Thursday, October 30, 2014

Tree Roper Guest Post

Thanks for giving me some space and voice on the blog! I’ve got some serious and some silly to share, so here goes.

First of all, the fun.
Hi. I’m Declan Parker. Twelve. Tree climber. Aaaand I’ve got one brother. Ethan. He’s younger than me and mostly a dork – but sometimes all right. Oh, and I was born with one eye, but so what?

Anyway, I guess I’m supposed to tell you something that’s not in the book, or whatever.  

Um, let’s see…Oh, I know! Dad says if you only use one arm when you climb trees, then that arm will grow longer than the other. Ha! I don’t believe him, but I think my brother Ethan does. Which is dumb, because Ethan is pretty smart, but mostly on the school side of smart, not on the “real-life” side of smart, if you know what I mean. And, anyway, you kind of need two arms to climb trees. Well, maybe not. But I bet it would be hard for a one-armed dude – or girl (there are some really good tree climbing girls!) – to climb really well. 

And, let me think, what else…oh, yeah! Climbing trees puts hair on your chest. That’s what my dad says. I’m still not sure about that. I guess I’ll have to wait and see. (Hmm, I kind of hope that’s not true, you know for the girl tree-climbers’ sakes, but, yeah, never mind that I said that. That was stupid.)

And…um...this is hard. Uh, I guess if you see my brother and he tells you that I’m afraid of spiders, he’s lying. I’m not afraid of anything. But I don’t like spiders. Which isn’t the same as being afraid of them, just so we’re clear on that.

I guess, finally, just try climbing trees – if you never have before – and have fun! Thanks! (Whew.)
 
Second of all, the serious.
Tree care is a dangerous occupation, but one my main character, Declan, and his father love. And although OPERATION TREE ROPER wasn’t meant to be solely about tree climbing, as I revised the book, I wanted to accurately convey the dangerous sides of climbing trees within the tree care industry. 

Not only do climbing arborists need to be careful to not injure themselves, they need to take precautions against harming persons in and near their work zone. They must be aware of any property below or nearby.

While I don’t want to delve into citing specific worker injury and death related statistics, I can tell you that while I worked as a full time arborist, I’d read shiver inducing injury and death reports in nearly every monthly professional journal I received.


It’s possible to enjoy time on the job climbing trees, but you’d better be paying attention to some safety guidelines or someone will get hurt – or something will get broken.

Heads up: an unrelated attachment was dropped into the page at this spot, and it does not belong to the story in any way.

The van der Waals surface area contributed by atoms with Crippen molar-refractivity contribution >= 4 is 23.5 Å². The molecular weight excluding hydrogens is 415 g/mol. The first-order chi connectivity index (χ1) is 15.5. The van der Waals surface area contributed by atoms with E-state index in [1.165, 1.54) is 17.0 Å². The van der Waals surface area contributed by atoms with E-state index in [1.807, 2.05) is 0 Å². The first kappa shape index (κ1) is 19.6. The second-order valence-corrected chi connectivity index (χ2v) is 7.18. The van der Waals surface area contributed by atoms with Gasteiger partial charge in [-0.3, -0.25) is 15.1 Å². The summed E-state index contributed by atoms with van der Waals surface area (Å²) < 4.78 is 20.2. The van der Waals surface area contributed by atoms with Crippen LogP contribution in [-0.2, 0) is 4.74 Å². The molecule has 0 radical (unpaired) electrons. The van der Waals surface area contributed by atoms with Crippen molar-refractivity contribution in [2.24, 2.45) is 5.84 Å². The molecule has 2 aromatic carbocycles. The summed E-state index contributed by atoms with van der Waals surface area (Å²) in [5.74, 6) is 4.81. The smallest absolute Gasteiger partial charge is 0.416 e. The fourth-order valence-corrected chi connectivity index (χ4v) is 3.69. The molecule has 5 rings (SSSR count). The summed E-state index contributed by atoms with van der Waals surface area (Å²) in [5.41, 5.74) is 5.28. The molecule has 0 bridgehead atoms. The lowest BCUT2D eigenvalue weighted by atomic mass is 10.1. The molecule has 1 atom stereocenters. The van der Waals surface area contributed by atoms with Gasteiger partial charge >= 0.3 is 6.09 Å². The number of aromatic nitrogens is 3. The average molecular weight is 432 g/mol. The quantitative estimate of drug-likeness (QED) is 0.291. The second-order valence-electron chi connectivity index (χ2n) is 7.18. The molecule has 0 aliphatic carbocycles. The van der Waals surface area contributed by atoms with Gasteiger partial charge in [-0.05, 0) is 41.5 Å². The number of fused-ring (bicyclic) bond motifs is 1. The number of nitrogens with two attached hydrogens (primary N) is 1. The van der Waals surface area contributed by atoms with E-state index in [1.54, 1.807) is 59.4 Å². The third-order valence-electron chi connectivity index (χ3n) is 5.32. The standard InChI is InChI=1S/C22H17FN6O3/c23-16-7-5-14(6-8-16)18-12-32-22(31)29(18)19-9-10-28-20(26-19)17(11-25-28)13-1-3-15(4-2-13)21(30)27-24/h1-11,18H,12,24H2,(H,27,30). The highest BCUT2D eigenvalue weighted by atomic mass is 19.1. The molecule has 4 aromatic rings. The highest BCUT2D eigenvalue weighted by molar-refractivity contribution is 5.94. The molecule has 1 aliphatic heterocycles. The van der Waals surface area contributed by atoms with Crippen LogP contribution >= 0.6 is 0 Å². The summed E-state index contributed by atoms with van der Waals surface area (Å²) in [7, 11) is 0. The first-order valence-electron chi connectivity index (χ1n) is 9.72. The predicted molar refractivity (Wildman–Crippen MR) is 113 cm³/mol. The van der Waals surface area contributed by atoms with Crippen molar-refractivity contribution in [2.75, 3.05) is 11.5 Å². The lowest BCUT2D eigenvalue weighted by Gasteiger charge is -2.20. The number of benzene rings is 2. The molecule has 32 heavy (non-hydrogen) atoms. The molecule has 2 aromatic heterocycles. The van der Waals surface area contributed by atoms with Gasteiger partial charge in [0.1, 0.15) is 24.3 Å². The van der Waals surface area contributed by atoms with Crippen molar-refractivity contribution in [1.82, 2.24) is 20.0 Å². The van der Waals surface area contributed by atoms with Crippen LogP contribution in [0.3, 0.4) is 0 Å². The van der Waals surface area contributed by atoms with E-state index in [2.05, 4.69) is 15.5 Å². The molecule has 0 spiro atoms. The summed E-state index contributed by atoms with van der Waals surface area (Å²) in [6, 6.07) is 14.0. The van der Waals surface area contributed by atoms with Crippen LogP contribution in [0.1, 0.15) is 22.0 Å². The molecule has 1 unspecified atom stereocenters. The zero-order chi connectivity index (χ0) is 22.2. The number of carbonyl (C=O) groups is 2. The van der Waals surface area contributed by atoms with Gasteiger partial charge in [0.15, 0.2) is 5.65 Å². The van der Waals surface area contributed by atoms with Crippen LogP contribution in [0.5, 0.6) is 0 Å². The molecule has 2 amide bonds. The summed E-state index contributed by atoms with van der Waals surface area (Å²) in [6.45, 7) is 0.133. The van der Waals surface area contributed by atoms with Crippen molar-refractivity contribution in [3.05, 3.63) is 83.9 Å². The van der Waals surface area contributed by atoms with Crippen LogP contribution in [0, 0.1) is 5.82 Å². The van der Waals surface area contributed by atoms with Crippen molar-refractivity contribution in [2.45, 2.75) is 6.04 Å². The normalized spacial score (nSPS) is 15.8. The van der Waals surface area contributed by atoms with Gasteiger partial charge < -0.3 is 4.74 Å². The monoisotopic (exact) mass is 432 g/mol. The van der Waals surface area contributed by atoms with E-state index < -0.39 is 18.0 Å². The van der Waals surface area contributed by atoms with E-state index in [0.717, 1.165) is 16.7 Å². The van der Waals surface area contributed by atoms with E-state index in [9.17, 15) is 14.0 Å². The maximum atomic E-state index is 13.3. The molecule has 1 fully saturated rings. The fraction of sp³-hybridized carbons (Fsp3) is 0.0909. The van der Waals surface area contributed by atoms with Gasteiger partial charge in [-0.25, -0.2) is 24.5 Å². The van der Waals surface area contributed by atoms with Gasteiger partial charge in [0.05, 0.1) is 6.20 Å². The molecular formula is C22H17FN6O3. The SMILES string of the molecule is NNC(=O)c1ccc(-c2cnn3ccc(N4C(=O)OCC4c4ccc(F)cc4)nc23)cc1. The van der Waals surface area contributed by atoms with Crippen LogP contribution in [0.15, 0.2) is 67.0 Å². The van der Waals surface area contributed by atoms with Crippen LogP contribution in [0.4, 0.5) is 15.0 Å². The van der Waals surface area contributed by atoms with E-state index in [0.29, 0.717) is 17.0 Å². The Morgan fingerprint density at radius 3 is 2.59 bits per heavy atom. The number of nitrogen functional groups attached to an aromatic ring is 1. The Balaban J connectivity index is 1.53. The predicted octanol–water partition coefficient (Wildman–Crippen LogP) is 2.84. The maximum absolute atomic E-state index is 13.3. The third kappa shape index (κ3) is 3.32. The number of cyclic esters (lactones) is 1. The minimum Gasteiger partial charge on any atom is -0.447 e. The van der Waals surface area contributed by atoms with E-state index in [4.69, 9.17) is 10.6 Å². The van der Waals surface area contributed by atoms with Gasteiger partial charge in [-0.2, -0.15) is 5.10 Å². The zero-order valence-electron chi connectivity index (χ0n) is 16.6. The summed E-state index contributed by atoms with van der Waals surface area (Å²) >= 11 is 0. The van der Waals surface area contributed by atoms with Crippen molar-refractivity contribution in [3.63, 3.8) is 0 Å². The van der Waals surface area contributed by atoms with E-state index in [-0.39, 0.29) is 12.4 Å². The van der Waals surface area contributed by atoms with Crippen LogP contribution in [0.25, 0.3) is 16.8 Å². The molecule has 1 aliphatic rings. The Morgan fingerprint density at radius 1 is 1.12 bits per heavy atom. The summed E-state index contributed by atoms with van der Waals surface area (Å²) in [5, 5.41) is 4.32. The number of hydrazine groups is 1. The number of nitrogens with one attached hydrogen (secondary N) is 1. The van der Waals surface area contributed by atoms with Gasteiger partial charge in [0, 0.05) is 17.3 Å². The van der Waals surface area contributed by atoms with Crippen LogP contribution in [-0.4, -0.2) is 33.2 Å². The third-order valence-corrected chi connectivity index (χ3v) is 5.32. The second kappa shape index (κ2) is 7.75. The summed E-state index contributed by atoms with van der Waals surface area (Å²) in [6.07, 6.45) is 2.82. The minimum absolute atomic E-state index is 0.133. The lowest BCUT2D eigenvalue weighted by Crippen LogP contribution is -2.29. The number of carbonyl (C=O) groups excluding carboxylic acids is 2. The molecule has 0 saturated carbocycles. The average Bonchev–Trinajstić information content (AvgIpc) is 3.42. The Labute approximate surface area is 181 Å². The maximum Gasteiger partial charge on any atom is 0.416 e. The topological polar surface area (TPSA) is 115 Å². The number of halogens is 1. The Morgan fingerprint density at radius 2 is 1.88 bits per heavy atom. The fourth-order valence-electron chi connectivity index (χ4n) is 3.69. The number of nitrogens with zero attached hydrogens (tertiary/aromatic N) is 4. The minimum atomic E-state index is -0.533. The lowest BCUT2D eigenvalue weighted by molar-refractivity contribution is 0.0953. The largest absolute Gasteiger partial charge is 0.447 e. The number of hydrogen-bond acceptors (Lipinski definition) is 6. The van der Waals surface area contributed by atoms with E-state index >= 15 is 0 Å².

Now, I’m careful, but even a careful climber can make mistakes. I’ve been shocked by secondary contact through tree branches coming into contact with a bare electrical transmission line, had my foot smashed between a swinging limb, and the tree trunk – breaking several bones – and one time, I actually cut my primary climbing line and would have fallen onto my back on a stone patio twenty feet below me if I hadn’t had a secondary tie in. 


In each one of those incidents, I made mistakes – sometimes multiple mistakes. I was lucky. Usually, mistakes in this profession are very unforgiving.


Here’s a few basic rules I tried to follow in order to help guard against accidents on my jobsites.
1.      Never cut when someone is underneath you.
2.      Tie off any branch that has a target underneath – or move the target. (A target is anything of value that could be damaged by falling debris. Birdbaths, tables, walls ,and fences are examples of common targets.)
3.      Check the area below and in the general vicinity of operations before each cut.
4.      When the area below (drop zone) is clear, communicate your intentions to workers below and wait for the all clear signal before proceeding.
5.      Only cut if you have two secure and separate tie–in locations.
6.      Work deliberately. (I did not say slowly. Deliberately and slowly are very different. Sometimes the safest operation is a quick and precise cut and drop.)

A couple other things, I tried to remember to take plenty of rest breaks to replenish my fluids and ward off cramping muscles. And, finally, I always tried to remember that not many people would get to see the views I could enjoy. So, the next time you climb a tree, soak in the view and appreciate your situation.
Rob


Be sure to check out Operation Tree Roper: An Eye Above available now!


Twelve-year-old Declan Parker was born with only one eye, but all he seems to have trouble seeing in proper perspective is himself. All he wants is for kids to see him as normal before he starts a new school in the fall. To that end, he sets out to make money helping with his dad’s tree care business.

Unfortunately, when his dad lands in the hospital after a climbing accident, Declan’s surgery hopes are wrecked. His only hope remains in a neighbor girl and her uncle, a wounded army veteran. Can they help him save his dad’s business, or will Declan’s once-courageous drive turn into total despair?


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